Predictably unpredictable, the Swedish Academy defied pundits, prophets and gamblers by awarding the 107th Nobel Prize in Literature to French novelist Patrick Modiano.
The author of almost 30 books since his debut novel, La Place de l’Etoile in 1968, the Paris-born author – the 11th French writer honoured with the Nobel – will now receive 8 million kronor (£700,000).
Advance rumours had named novelist-playwright Ngugi wa Thiong’o, from Kenya, and global best-seller Haruki Murakami, from Japan, as this year’s most fancied contenders.
Even Modiano, 69, was surprised to have won. When his editor Antoine Gallimard called to tell him the news, he replied “how bizarre”, according to Le Monde newspaper. Mr Gallimard said that Modiano reacted with “his usual modesty” but was “very happy”.
The Swedish Academy’s citation paid tribute to Modiano for “the art of memory with which he has evoked the most ungraspable human destinies and uncovered the life-world of the Occupation” of France by Germany during the Second World War.
Patrick Modiano’s father, Albert, originally from an Italian-Jewish family living in Greece, married a Belgian actress, Louisa Colpeyn during the Occupation. Born in July 1945, Modiano grew up amid the shadows, secrets and evasions of a country where collaboration with the Vichy regime and the German occupiers had become a taboo.
He later talked of being “a product of the dunghill of the Occupation, that bizarre time when people who should have never met did meet and by chance produced a child”.
His father had taken to the black market to survive and escape deportation to the death camps during the war: the kind of forced plunge into moral ambiguity that recurs in different forms throughout Modiano’s writing.
Modiano began to write in the mid-1960s thanks to support from his mentor Raymond Queneau – the maverick trickster of post-war literature in Paris, and a friend of Modiano’s mother.
From the satirical portrayal of anti-Semitism in his debut novel to later books such as The Search Warrant and Missing Person (winner of the Prix Goncourt), the Occupation shapes much of Modiano’s work. It features not always directly but via enigmatic quests – often through Paris – for the elusive truth about people and events. Mysterious and atmospheric, sometimes drawing its style from spy novels and film noir, his work both helped to break the post-war silence in French culture over Vichy and collaboration, and to show why those half-truths and evasions had taken root.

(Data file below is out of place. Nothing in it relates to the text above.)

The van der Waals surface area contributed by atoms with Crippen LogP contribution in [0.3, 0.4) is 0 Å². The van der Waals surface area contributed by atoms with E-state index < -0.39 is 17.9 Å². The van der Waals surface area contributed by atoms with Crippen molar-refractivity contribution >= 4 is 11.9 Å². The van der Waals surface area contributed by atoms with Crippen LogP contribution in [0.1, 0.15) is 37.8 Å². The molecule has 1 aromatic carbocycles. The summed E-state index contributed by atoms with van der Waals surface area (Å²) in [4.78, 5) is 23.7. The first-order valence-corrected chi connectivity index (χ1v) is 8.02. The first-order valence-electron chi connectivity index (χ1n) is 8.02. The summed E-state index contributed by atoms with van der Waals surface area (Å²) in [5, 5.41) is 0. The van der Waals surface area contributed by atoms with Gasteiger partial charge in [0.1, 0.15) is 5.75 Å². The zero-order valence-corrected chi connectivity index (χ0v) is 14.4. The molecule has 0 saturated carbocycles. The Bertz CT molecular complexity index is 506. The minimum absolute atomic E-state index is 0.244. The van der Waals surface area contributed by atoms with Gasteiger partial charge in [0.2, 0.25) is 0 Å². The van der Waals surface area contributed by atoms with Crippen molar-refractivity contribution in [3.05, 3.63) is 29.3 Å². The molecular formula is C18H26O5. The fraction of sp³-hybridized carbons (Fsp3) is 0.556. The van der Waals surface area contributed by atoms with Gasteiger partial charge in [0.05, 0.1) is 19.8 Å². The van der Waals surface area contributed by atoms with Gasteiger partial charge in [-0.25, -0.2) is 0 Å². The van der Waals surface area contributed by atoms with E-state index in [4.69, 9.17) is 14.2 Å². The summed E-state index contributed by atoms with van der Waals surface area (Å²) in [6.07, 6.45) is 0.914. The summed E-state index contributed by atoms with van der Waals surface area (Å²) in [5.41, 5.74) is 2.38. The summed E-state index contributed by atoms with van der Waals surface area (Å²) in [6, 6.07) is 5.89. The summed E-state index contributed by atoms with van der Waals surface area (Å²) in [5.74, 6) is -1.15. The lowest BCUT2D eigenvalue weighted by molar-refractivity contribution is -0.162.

Douglas Kennedy, the Paris-based American novelist, told The Independent yesterday: “When it comes to recreating the atmosphere of 1960s rive gauche Paris, or the dark moral greyness of the Occupation, Modiano proves himself a master of a narrative style which could best be described as vividly elliptical.”
However, Kennedy added that: “His great central theme is the way that we are all grappling with the largest of personal enigmas: ourselves.”
Another Anglophone admirer, British novelist Rupert Thomson, said: “Like William Faulkner or Alice Munro, Patrick Modiano has succeeded in identifying a time and a place in which his fiction can earth itself and flourish – Paris during the Occupation.”
Obsessed with this “sinister and morally ambiguous era, Modiano explores universal themes of disappearance, survival, identity, and the enduring fragility of human existence”.
So far Modiano has been translated more into Swedish and German than English, and probably reached his widest audience outside France not with a novel but with the screenplay he co-wrote for Louis Malle’s 1974 film about the Occupation, Lacombe Lucien. In 2005, he explored his family history, the death of his brother and the long shadows of genocide in his autobiography, Un Pedigree.
Modiano still publishes fiction regularly: his most recent novel, Pour que tu ne te perdes pas dans le quartier, appeared only last week. In a rare 2012 interview for Le Figaro, he lamented that “with each book, the sense of dissatisfaction is just as strong”, and that writing was much the same as driving through fog: “You don’t know where you’re going, only that you have to press on”.
He also regretted that his home neighbourhood in Paris had changed so much, and gone upmarket: “The ghosts aren’t there any more. Or rather – and it’s a funny feeling – they’re now the same age as me.”
Modiano’s Nobel Prize will encourage readers around the world to discover and re-evaluate his “secret history” of the Occupation, with all the myths, fables and compromises that it spread through French life and culture for so long. However, a wider concern with memory, time and the sheer unknowability of other people also pervades his books.
As he said about the people in his latest novel: “You should never illuminate the mystery. At any rate, writers couldn’t do that… Samuel Beckett said about Proust, who did almost nothing else except explain his characters, that ‘by explaining them, he deepened their mystery’”.Reuse content